by Austin Dixon, L.Ac.
By now we are several weeks into 2014 and those of us who set New Year Resolutions have a pretty good idea about what is working and not working when it comes to that long list of what we are going to do differently this year. Some of us may still feel inspired and invigorated by the New Year and our commitment to its changes, but others of us may already feel defeated. The good news is: each day is a new beginning and a chance to start over. So for all of us in the less inspired group, I have a little insight as to why we may feel this way. We are doing it wrong, plain and simple. We create grand goals and set ourselves up for failure. It’s not because they aren’t achievable, quite the opposite. They are very achievable, but only when we set small, I teeny tiny, baby step size goals that will lead us to our grand new self.
I am sure most of you can figure out how to do this on your own, but if you are anything like me, it helps to hear it from someone else before it sinks in. Here are some common resolutions: more exercise, more sleep, more quality time, less food, less drink, and less Facebook. These seem simple enough when you are writing down all your new 2014 goals, but when you put the pen down and actually have to live out this list the possibility of change seems to disappear. Then we feel defeated. Guilty. Stuck.
Here is the good news: We are all capable of change. All of us (no matter who you are, how much you eat, hate exercise or love Facebook stalking), are capable of change, we just have to start small. For example, if you want to exercise 5 days a week, start with exercising 5 minutes a day for 5 days. Once you have done that increase the time bit by bit until you are working out 5 days a week for an hour. You get it, right? In the beginning you may think exercising 5 minutes a day is not even worth the effort, but if you weren’t exercising at all in 2013 I would say you are doing better.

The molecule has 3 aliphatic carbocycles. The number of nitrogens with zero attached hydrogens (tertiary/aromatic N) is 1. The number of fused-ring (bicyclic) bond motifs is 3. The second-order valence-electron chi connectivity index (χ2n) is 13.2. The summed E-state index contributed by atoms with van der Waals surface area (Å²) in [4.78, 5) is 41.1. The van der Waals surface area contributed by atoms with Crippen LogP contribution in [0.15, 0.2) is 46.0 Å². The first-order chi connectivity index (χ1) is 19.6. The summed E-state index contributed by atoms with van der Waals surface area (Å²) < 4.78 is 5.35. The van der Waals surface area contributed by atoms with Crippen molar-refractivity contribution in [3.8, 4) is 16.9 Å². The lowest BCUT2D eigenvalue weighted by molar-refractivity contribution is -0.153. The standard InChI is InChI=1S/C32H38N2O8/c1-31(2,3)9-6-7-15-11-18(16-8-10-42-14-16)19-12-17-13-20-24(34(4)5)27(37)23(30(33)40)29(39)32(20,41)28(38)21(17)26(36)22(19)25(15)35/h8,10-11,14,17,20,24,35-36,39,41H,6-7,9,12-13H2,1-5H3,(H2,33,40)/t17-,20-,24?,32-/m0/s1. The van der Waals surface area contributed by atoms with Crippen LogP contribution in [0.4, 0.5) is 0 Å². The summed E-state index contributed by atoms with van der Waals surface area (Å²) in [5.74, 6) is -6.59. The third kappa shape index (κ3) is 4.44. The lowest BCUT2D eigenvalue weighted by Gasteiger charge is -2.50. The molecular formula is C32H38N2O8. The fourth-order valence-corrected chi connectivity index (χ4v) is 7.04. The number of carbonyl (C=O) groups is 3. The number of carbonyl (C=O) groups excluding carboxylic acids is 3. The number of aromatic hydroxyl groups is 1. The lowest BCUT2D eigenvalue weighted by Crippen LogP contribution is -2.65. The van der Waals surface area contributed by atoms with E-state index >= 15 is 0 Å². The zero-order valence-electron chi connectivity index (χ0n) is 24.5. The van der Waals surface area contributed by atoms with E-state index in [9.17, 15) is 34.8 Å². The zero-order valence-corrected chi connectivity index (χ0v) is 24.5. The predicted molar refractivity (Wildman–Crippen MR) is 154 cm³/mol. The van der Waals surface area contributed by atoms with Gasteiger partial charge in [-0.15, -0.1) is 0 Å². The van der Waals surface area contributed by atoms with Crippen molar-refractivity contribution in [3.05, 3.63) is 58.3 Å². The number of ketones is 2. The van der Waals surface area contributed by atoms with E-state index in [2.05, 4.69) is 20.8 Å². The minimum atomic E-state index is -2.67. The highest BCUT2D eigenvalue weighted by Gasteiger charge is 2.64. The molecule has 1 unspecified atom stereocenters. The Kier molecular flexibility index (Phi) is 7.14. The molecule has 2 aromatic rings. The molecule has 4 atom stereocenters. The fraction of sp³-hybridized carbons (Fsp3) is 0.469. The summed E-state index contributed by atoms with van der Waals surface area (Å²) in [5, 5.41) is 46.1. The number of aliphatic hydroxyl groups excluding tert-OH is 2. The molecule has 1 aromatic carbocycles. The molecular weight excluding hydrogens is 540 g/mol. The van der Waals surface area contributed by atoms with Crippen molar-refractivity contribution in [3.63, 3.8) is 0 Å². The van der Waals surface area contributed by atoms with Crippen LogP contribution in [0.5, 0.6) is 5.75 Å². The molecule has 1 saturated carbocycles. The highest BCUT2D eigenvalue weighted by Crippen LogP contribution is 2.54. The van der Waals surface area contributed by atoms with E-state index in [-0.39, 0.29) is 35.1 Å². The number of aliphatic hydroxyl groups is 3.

You can use the 5 minutes a day structure for other things as well. If your resolution was to eliminate your (let’s not call it an addiction) fascination with social networking, try to cut your time by 5 minutes. For goodness sake, don’t try to go cold turkey on picture posting, status reading, and tweets. That is not likely to be achievable in this day and age and you will end up defeated. In an act of rebellion, you may spend twice as much time clicking “like” on pictures of cats and memes of exhausted wine drinking moms! Instead, set a timer for yourself and love the time allotted to connecting to the world via the internet. Keep challenging yourself to cut the time until you are satisfied and feel good about your progress.
When changing your diet start with the same small goals. If you are trying to eliminate sugar, start by cutting the amount you eat. You may think no sugar is the goal, and that is a great goal, but that may be unrealistic depending on your 2013 diet. If you eat chocolate twice a day, try once a day and congratulate yourself when that happens. Eventually you will meet the no sugar goal. Don’t worry.
One more very important thing to remember is that there will be days you fail. Completely fail. You know the day where you stay in PJs, eat chocolate for breakfast and Facebook stalk through lunch? So what. Let it go. The people who are most successful at making changes and meeting goals are the ones who know there will be days they fail. Failing has to exist in order for success. The Yin and Yang. Balance. So get right with the days where the 2013 you shows up, say hello and be grateful for the opportunity to grow and change back into the 2014 you.